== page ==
I had lost someone – a divorce from my first wife - after we had gone on tour forever and ever. It was just, "How can I exist without you? How am I supposed to continue to keep living when all I can think about is you and you not being here?" I tend to come back to that theme quite often.

Songfacts: "Sometimes It Hurts."

Hall: The drummer [Andy Kubiszewski] wrote that song, but I know exactly what he's talking about. He had a situation where he broke up with his girlfriend and moved from Cleveland to Chicago. The night after it happened, he went out with friends and tried to drink the whole thing away – just tried to forget the whole thing. He completely wrecked himself and didn't remember how he got home, but he remembered the next day that it still hurt just as bad as the day before, but that he was incredibly hungover.

He put some really introspective lyrics in that one that I enjoy, like, "After all this time you'd think I'd understand the way you feel." He had a really unique way of writing. Andy wrote a lot of our lyrics and songs – he had a really cool way of writing that perspective that I didn't take. And to me, it was really refreshing and it added depth to the album. Otherwise, it would have been only one person's thought process.

Songfacts: "Save Yourself."

Hall: It was after we had success with "What Do I Have to Do?" and "Shame." We had a song on our record called "Sleep," which was a song about a girl who had been molested, and what she did to try and deal with it on a nightly basis. That song touched a lot of people that had similar experiences. They all reached out to me at shows, in letters, and in email, which was just starting to become a thing back then. They all had these tragic stories.

I just felt like everyone was looking to me for some sort of answer, because not only did we have "Sleep," but we had songs about mental illness and depression and dealing with hard times and loss and things like that, and everyone thought that since I had written these songs that I had found the answer. I hadn't. That's what "Save Yourself" is about. I know nothing. I'm right there with you, feeling the same things you're feeling. You have to figure it out for yourself.

At the time, it felt like a selfish song, like, "I can't help you, sorry." But I was trying to help them by saying only you can help yourself.

Songfacts: "So Far Away."

Hall: That's a song where you're in it and you're looking across at your partner and realizing they're still there – on the surface nothing has changed – but you can't seem to actually reach out and touch them anymore. Some wall has been built between you and you can't figure out how to bridge that wall. I think that's something a lot of married people with kids can definitely associate with.

Songfacts: "Dead And Gone."

Hall: Remarkably like "Shame," pretty much the same idea, oddly enough. The same question: "How can you go on when this favorite person in your life who was your last hope at happiness has left? Now that they're gone, how do you continue?"

The same question I ask every time... thanks for pointing that out, I appreciate that. [Laughs]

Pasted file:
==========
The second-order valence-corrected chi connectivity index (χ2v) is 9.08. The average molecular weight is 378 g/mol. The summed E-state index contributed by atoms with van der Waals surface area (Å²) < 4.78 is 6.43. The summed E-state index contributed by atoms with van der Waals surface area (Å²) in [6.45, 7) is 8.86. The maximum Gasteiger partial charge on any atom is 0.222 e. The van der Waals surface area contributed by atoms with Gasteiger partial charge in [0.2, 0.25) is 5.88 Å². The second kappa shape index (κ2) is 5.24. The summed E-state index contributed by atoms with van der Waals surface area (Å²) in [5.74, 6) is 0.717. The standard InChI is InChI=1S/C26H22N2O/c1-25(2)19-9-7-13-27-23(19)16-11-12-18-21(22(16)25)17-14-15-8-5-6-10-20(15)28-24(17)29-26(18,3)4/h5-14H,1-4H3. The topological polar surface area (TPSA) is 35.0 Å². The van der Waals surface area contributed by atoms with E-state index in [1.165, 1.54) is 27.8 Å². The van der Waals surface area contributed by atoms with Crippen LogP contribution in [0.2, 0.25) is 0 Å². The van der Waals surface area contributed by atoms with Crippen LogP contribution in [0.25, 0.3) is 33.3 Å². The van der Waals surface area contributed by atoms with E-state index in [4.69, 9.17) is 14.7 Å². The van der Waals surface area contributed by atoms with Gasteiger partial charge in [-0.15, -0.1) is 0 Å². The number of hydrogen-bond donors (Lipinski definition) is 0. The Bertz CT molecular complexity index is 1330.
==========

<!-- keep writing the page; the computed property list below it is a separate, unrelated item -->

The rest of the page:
Songfacts: Why do you think industrial music became so popular in the 1990s?

Hall: It seemed like it only became popular for a very short little burst into the mainstream consciousness. It was always a thing - we loved it when we were kids.

I think the music that you grew up listening to in high school and college stays with you forever. As kids, Walter and I were crazy about Ministry and Depeche Mode and Kraftwerk and Front 242 and bands like that. Anything Al Jourgensen did we just thought was the greatest thing on earth. That was always just what we wanted to do.

We were both in other bands – together and apart – that were mostly cover bands. One band was like a new wave cover band. I was in another band that did a lot of Smiths and Echo & the Bunnymen type stuff. But Walter and I always secretly wrote industrial music in our bedroom. We would put together every keyboard and drum machine we had and bounce tracks on a four-track. That was our passion.

But alternative music happened at the end of the hair metal thing. Grunge kind of pushed hair metal away, and then as grunge retired, people looked for a new alternative to alternative. I think Trent Reznor just had perfect timing with the success of his first album [Pretty Hate Machine, 1989] and then with him doing Lollapalooza, and then Woodstock. They had this once-in-a-lifetime show at Woodstock that just blew them into the national consciousness. And they had amazing songs that were super edgy to be on the radio and made everyone feel edgy and dirty. When that happened, every record label in America - and this is what they always do, they're reactive as opposed to being proactive – they looked around and said, "Where can we get one of them?"

We had already been playing clubs in Chicago and selling out pretty good-sized local venues on our own. Labels came in and took a look at us, and said, "They've already got a thing happening." We rode the wave that I thought was a slow-rolling wave for 20 years, but Trent had peaked it at that moment, and that lifted us up much higher than we ever would have been able to otherwise. Our dream was to release a record on Wax Trax! and sell 10,000 records. The idea of being picked up by Columbia was both a dream come true and a nightmare. [Laughs] Oh my God... nobody asked for this!

[Stabbing Westward was dropped by Columbia Records after releasing three albums on the label, the last of which, Darkest Days (1998), sold over 500,000 copies. By the end of their run at Columbia, everyone at the label who championed the band when they signed was gone. Stabbing Westward moved on to an independent label, Koch Records, where they released their 2001 self-titled album.]

But in the first year, we got a tour with Front 242, and then over the next two years, we got to do two separate tours with Depeche Mode, so we were living the dream.

It was a very short blip. It was us, Gravity Kills, Nine Inch Nails. Machines Of Loving Grace had a little blip there for a while when the first Crow soundtrack came out. Tool kind of slid into that but then turned into something much greater and broader. Limp Bizkit and bands like that took some of that electronic stuff from Nine Inch Nails and added more of a rap spin, and Korn added a metal spin to it. But it still had a lot of those same qualities. And Marilyn Manson, as well. But to me, it was a tiny blip.

June 1, 2020
Further reading:
Al Jourgensen of Ministry
Dino Cazares of Fear Factory
Jaz Coleman of Killing Joke

Nine Inch Nails Songfacts
Marilyn Manson Songfacts
Rob Zombie Songfacts

Photos: courtesy Stabbing Westward (1, 2), @Pharmadiver/Kim Hansen Photography (3)